Molecule of the Month: Crystallins
A concentrated solution of crystallins refracts light in our eye lens
Transparency Through Diversity
Exploring the Structure
Beta and Gamma Crystallin (PDB entries 1blb and 4gcr)
The key to crystallin function is their ability to form many different types of similar complexes, so that they will form a smooth, random arrangement when concentrated inside lens cells. The crystal structures of crystallins have revealed that they use domain swapping to form many different complexes using a small number of building blocks. Beta crystallin uses a classic domain swapping mechanism to mix-and-match different variants of the beta chain, and alpha crystallins use a more complex mechanism to create larger complexes. Click the images above to see Jmols that show these domain swaps in detail.
Topics for Further Discussion
- Many proteins use domain swapping to create stable complexes. Can you find other examples in the PDB? (Hint: many researchers mention the term "domain swapping" in their titles or abstracts).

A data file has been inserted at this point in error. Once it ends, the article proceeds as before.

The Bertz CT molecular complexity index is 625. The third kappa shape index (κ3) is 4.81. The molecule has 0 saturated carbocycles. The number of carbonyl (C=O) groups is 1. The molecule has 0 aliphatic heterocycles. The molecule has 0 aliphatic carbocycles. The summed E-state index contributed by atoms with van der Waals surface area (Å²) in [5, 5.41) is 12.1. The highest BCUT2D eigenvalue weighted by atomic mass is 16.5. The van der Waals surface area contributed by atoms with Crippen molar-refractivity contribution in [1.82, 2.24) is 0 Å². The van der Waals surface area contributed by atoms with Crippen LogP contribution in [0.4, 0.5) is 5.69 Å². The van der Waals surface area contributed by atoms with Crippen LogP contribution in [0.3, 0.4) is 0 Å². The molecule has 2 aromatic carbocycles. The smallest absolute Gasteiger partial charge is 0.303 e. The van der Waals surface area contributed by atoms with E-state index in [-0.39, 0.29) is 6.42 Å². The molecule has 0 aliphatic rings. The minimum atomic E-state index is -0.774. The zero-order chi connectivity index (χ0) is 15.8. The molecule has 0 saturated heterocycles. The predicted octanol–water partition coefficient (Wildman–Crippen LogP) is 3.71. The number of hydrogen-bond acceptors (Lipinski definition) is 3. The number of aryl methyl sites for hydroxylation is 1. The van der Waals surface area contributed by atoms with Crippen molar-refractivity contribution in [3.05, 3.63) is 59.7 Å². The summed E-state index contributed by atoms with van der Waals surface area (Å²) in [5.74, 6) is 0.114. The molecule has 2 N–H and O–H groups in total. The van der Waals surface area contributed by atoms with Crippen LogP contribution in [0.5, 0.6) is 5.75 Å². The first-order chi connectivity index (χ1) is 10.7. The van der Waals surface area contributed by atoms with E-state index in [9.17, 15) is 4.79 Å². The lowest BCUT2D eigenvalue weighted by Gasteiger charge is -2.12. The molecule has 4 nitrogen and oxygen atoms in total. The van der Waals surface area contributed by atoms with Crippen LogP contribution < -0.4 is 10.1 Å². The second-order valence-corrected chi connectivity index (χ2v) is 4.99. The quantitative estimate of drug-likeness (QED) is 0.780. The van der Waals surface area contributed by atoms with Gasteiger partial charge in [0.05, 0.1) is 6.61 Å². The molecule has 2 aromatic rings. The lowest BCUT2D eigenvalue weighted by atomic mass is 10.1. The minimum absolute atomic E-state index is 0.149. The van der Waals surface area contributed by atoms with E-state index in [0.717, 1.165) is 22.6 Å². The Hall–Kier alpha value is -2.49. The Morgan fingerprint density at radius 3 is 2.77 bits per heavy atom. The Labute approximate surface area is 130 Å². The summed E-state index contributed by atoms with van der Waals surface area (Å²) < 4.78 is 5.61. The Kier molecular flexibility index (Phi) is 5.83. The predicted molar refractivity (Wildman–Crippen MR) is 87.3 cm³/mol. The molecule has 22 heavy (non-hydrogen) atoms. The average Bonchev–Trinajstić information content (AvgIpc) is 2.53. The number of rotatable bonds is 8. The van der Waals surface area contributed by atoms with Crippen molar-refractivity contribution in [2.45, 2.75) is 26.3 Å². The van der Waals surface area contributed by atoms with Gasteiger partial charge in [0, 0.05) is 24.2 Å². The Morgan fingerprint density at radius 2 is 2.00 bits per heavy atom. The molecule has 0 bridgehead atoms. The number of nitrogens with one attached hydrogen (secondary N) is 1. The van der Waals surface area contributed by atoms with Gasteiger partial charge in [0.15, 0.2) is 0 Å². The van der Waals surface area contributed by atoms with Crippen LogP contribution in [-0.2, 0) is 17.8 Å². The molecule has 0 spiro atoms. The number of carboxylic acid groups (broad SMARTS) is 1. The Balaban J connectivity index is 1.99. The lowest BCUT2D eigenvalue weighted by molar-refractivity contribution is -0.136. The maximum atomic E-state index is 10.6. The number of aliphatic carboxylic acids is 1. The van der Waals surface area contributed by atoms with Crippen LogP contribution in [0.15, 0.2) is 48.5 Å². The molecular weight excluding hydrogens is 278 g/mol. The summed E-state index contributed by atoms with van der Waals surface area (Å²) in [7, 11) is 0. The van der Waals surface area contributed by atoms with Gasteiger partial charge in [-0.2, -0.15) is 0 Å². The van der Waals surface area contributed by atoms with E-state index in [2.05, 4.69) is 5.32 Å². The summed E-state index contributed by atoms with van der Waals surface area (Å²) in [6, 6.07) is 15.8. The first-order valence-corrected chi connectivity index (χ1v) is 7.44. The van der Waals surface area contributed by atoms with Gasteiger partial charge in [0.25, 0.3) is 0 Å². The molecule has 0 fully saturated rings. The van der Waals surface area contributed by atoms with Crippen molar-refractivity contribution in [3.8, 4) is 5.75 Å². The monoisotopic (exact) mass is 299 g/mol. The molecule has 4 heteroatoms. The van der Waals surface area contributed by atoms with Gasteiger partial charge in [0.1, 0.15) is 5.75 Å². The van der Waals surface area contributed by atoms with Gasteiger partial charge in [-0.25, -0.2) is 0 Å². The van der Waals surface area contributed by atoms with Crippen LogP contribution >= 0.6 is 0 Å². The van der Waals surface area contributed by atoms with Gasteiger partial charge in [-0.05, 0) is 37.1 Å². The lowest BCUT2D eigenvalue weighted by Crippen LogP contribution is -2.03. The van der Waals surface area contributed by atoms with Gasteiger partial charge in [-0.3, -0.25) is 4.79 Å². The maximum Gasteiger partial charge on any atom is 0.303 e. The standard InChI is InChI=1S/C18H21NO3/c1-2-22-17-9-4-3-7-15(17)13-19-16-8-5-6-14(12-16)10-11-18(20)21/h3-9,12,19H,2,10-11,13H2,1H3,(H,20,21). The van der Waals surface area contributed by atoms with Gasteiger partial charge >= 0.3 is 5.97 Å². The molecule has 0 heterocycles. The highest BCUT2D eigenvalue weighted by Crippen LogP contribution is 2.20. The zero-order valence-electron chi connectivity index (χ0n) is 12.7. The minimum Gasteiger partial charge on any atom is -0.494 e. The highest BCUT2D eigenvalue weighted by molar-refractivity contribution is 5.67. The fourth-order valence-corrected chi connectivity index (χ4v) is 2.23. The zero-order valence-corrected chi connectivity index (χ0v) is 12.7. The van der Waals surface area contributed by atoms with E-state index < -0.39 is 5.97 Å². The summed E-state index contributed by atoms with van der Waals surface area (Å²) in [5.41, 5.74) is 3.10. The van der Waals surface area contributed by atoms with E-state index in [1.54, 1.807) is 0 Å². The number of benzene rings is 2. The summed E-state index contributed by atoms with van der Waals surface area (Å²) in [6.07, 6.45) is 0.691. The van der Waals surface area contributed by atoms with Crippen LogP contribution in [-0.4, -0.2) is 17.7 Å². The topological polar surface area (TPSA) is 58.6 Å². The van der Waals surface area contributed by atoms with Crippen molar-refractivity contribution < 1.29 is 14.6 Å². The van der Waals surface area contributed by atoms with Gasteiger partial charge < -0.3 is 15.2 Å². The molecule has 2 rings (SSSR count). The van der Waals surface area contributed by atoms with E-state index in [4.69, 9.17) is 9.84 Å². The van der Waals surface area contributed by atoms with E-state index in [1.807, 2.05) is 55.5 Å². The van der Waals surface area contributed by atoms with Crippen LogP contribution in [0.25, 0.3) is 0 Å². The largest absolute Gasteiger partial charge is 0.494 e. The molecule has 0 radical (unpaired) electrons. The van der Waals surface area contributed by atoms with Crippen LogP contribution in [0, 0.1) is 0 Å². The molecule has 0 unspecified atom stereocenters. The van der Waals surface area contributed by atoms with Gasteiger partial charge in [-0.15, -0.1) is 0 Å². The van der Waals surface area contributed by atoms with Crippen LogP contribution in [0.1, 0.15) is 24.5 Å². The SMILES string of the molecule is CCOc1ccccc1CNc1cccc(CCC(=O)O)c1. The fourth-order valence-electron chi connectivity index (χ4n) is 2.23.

- Can you think of any other proteins with two or more different functions?
Related PDB-101 Resources
- Browse You and Your Health
- Browse Biomolecules
- K. K. Sharma and P. Santhoshkumar (2009) Lens aging: effects of crystallins. Biochimica et Biophysica Acta 1790, 1095-1108.
- L. Takemoto and C. M. Sorensen (2008) Protein-protein interactions and lens transparency. Experimental Eye Research 87, 496-501.
- H. Bloemendal, W. de Jong, R. Jaenicke, N. H. Lubsen, C. Slingsby and A. Tardieu (2004) Ageing and vision: structure, stability and function of lens crystallins. Progress in Biophysics and Molecular Biology 86, 407-485.
July 2010, David Goodsellhttp://doi.org/10.2210/rcsb_pdb/mom_2010_7